Fortnite a Good Example
The second radio column for my new series on CBC Radio’s Ottawa Morning. This time around Hallie Cotnam and I talk about Fortnite’s upcoming “Season 5” and the overall implications of the game.
What is Fortnite?
Fortnite is a co-operative online battle game published by Epic Games. When people refer to “Fortnite”, they are most commonly referring to “Fortnite Battle Royale”. This mode is a free-to-play version where up to 100 players share the arena in a variety of competitions.
Battle Royale is available on PS4, Xbox One, Nintendo Switch, PC & Mac, and mobile. Basically, if it’s a connected screen, you can play Fortnite Battle Royale on it.
And people are…in droves.
125 million or more players as of the latest numbers published January 2018. The game shows no signs of slowing down as revenues are up and “Season Five” launches on July 12th.
The gameplay isn’t new, what’s unique about Fortnite is the combination of features and how they are balanced. Games are quick (<25 minutes) and the ever decreasing map size keeps players engaged.
Fortnite contains a variety of modes to help keep game play fresh. Team games will often take advantage of the in-game voice chat to help player co-ordinate their efforts.
The games unique visual style, smooth controls, and the ability to “build”—stairs, walls, and other structures during gameplay—make for a well tuned experience that keeps players coming back.
But is that the only thing keeping players coming back?
There have been many reports of kids becoming addicted to this action hit. Why? What is it about Fortnite that is triggering this addiction vs. a game like Super Mario Odyssey (a near perfect game).
Surprisingly, it’s not any tricks or manipulative game play mechanics.
A rash of smartphone games and apps are purposefully built using “dark pattern” interfaces to ensure that users are hooked. These apps and social networks with constant notifications have become such a significant problem that both Apple and Google have taken steps to build user protections into their operating systems.
That’s not the case with Fortnite.
Is Fortnite addictive? Absolutely.
But only because it’s a well built game with a strong community around it. The culture of watching matches after bowing out or on via livestream adds to it’s appeal.
Don’t believe me? What other game has swept the NBA? What other game had 200,000+ viewers watch Drake play? It’s a phenomenon and that’s hard to resist…especially for children.
Updated: Here’s a great post from Patricio O’Gorman on the mechanics of Fortnite’s addictive gameplay.
What steps Fortnite truly apart is the refinement of it’s business model. Fortnite is a money making machine rumoured to have taken in nearly $300 million in April and another $318 million in May of 2018.
That tops even Supercell’s stable of games—Clash of Clans, Boom Beach, Hay Day, and Clash Royale—which together average about $190 million per month in revenue. Interestingly, each of those games is designed to force players to pay in order to compete.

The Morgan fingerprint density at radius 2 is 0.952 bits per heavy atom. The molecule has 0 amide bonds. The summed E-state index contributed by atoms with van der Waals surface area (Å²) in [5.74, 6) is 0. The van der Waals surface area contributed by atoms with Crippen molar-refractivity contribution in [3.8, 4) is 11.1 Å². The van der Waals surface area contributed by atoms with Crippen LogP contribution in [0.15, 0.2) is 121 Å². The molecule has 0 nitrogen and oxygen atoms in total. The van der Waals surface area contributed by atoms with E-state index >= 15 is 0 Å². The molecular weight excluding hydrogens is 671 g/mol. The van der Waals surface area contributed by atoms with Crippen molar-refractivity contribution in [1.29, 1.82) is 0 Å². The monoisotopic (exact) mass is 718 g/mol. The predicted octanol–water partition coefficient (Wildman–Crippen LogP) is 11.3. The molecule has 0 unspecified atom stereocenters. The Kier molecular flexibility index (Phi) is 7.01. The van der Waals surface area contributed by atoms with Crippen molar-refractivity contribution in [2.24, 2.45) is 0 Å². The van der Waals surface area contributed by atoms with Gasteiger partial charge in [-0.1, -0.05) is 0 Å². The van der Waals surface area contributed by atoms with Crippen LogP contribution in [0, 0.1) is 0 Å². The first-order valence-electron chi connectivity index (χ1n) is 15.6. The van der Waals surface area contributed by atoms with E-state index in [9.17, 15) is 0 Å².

Fortnite kicks traditional thinking about in-app purchases and microtransactions to the curb. That is a very, very positive thing.
You can legitimately compete in Fortnite Battle Royale without spending a dime.
Season passes offer a reasonable (~$10 for 3-4 months of access) method of supporting the games continued development and operations while providing access to new modes and some aesthetic rewards.
The game itself uses an in game currency called “V-Bucks”—short for Vinderbucks—which can be earned or purchased for real world money.
Wealth in Fortnite allows you to change the look of your character, their equipment, and “emotes” (the dance moves you seen frequently in YouTube videos about Fortnite). If you want to look cool in the game, you need to shell out some real world money.
Given the game’s social aspects, this is a critical motivation.
Overall, Fortnite seems to be large scale proof that “free-to-play” games can be both fair and profitable. That’s a rare example and hopefully one followed frequently.
From a parent’s perspective, Fortnite can still be a challenge. There is social pressure to invest real-world money in digital assets, balancing screen time can be a challenge, and—depending on the age of the children—the violent aspects of the game may be an issue.
If you’re looking for some advice and clarity around the parenting aspects associated with Fortnite, I recommend is Common Sense Media as a trusted resource. They have a solid explanation of the game for parents.
From my perspective, there are four key takeaways for parents;
- The game can be addictive due to general enjoyment and social pressures. Like anything fun, children (and adults) can have a hard time stepping away
- Perceived social standing is strongly tied to online appearance which in turn is tied to real-world money. Be prepared for that conversation
- On most platforms, the game offers unmoderated voice chat. All of the usual challenges apply
- There have been a rash of malware attacks linked to various “helper” apps for Fortnite. Cybercriminals are targeting people looking to get ahead. Most of these apps are fake and cheaters never prosper. Stick to the official game!
If you only see the repeated headlines about the game, you might assume that Fortnite is designed hook players and make as much money from them as possible.
And why wouldn’t you?
Gaming has been struggling with microtransactions/in-app purchasing for years. It’s easy for studios to cross the line and fail to find balance between a good game and a sustainable business.
But that’s not Fortnite. Yes, they are making money but that’s a good thing. That should give the game the foundation it needs to continue.
The upside is that gamers do not need to shell out money every time they play. There’s a balance here and it’s good for everyone that the team at Epic Games has found it.
Now if I could only last longer than a few minutes in game…